April 3 (Bloomberg) -- Japan’s nuclear watchdog ordered Chubu Electric Power Co. to assess the impact of a tsunami as high as 21 meters (69 feet) on its Hamaoka plant after a government panel said quakes could trigger such sea waves.
Chubu Electric is constructing additional defenses to protect the plant from a 15-meter-high tsunami, similar to the one that hit Tokyo Electric Power Co.’s Fukushima Dai-Ichi station, the Nuclear and Industrial Safety Agency said in a statement yesterday. The company, based in Aichi, western Japan, should take steps based on its assessment and report to NISA by April 16, the agency said.
The Hamaoka plant in Shizuoka prefecture southwest of Tokyo was shut in May at the request of then Prime Minister Naoto Kan after the Fukushima disaster raised concerns that Japan’s nuclear plants may not be adequately protected from natural disasters. The company said it plans to spend 140 billion yen ($1.7 billion) to construct additional tsunami defenses.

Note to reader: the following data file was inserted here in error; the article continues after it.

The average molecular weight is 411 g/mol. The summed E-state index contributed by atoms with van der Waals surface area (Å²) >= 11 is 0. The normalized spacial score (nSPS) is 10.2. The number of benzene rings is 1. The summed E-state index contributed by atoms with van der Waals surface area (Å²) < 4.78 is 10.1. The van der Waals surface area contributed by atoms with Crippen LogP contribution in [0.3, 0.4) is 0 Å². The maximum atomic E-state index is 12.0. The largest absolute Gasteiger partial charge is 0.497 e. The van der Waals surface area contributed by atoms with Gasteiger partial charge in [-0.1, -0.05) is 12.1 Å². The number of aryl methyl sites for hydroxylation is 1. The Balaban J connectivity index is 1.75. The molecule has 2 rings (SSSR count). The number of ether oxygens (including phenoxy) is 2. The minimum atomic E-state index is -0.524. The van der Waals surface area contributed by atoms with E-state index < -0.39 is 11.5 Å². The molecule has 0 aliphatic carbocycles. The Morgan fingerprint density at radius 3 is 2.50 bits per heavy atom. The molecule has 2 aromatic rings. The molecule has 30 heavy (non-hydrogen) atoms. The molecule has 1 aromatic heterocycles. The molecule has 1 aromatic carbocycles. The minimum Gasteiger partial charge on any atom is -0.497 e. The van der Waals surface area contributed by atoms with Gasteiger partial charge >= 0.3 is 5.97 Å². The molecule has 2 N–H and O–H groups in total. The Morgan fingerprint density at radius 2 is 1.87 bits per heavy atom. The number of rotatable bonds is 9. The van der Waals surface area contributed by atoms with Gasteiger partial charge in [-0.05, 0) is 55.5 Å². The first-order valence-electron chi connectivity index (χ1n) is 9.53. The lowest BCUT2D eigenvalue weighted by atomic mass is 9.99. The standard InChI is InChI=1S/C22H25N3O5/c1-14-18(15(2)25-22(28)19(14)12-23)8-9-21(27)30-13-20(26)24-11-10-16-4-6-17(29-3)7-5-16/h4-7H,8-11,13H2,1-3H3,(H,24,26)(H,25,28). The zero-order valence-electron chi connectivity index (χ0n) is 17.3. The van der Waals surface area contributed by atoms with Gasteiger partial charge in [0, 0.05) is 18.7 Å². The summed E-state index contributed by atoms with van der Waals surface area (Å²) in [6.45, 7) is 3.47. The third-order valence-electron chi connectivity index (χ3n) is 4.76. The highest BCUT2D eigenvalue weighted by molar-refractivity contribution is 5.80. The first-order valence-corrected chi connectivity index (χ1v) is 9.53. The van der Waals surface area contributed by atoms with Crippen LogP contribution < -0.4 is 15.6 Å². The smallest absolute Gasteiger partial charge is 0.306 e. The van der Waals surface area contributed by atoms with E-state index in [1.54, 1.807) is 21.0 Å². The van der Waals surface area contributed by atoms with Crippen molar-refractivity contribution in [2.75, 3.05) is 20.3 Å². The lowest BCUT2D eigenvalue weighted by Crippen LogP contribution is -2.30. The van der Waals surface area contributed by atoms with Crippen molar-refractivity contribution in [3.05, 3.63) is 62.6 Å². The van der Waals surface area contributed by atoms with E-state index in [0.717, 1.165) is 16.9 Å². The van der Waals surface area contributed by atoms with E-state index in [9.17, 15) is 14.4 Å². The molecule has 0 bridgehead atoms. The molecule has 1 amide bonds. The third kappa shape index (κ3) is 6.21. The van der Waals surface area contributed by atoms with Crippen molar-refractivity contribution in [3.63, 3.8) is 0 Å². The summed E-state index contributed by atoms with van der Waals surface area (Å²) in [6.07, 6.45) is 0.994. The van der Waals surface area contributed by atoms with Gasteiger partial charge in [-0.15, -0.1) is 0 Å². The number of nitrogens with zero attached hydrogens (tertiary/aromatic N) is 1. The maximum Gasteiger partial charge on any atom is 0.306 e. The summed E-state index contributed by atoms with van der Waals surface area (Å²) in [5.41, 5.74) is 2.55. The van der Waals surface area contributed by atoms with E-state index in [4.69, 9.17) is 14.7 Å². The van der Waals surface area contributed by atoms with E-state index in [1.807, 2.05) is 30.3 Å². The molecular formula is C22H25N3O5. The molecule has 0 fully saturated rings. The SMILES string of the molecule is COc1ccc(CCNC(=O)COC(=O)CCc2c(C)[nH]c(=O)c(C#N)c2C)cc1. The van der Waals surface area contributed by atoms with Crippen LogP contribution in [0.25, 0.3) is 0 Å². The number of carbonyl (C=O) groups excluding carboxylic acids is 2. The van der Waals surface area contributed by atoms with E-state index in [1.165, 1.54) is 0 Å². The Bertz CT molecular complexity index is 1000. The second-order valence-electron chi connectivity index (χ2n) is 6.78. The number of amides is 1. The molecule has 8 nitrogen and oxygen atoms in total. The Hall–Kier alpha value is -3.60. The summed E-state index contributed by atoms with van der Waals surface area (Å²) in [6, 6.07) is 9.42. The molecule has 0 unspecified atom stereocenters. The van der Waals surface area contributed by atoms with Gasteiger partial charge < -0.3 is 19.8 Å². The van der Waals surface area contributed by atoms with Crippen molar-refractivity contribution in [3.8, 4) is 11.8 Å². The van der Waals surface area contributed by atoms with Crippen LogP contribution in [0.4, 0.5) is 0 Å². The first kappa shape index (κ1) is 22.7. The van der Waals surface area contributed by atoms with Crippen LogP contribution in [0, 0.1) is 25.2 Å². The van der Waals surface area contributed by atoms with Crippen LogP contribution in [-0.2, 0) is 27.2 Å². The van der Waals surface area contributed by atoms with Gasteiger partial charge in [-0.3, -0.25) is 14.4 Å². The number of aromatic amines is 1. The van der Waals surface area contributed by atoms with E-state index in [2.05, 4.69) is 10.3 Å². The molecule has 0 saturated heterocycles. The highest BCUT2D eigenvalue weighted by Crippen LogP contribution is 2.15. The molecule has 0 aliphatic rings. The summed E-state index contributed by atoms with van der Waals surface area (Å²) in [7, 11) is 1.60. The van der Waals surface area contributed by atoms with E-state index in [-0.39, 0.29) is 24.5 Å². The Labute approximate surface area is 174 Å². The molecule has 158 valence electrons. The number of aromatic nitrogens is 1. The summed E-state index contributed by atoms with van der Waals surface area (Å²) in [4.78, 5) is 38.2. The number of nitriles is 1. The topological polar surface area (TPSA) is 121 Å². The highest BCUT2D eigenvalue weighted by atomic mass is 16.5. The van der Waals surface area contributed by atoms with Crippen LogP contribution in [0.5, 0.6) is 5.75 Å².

Chubu Electric is building an 18-meter-high seawall and will examine whether it needs to revise its tsunami defense measures, originally scheduled to be completed by December, Akio Miyazaki, a spokesman, said by phone.
The cost of insuring Chubu’s debt against non-payment with credit-default swaps jumped 16 basis points to 158 basis points as of 9 a.m. in London, according to data provider CMA. That’s the biggest daily increase since Nov. 1 and the highest level since Jan. 23, CMA data show.
Chubu shares rose 1 percent to 1,493 yen at the close in Tokyo, the biggest gain since March 27.
Sea waves higher than 20 meters could hit six prefectures, including Shizuoka, if a magnitude-9.1 quake occurs in the Nankai Trough, located south of Japan’s Honshu island, a panel under the Cabinet Office said in a preliminary report March 31.
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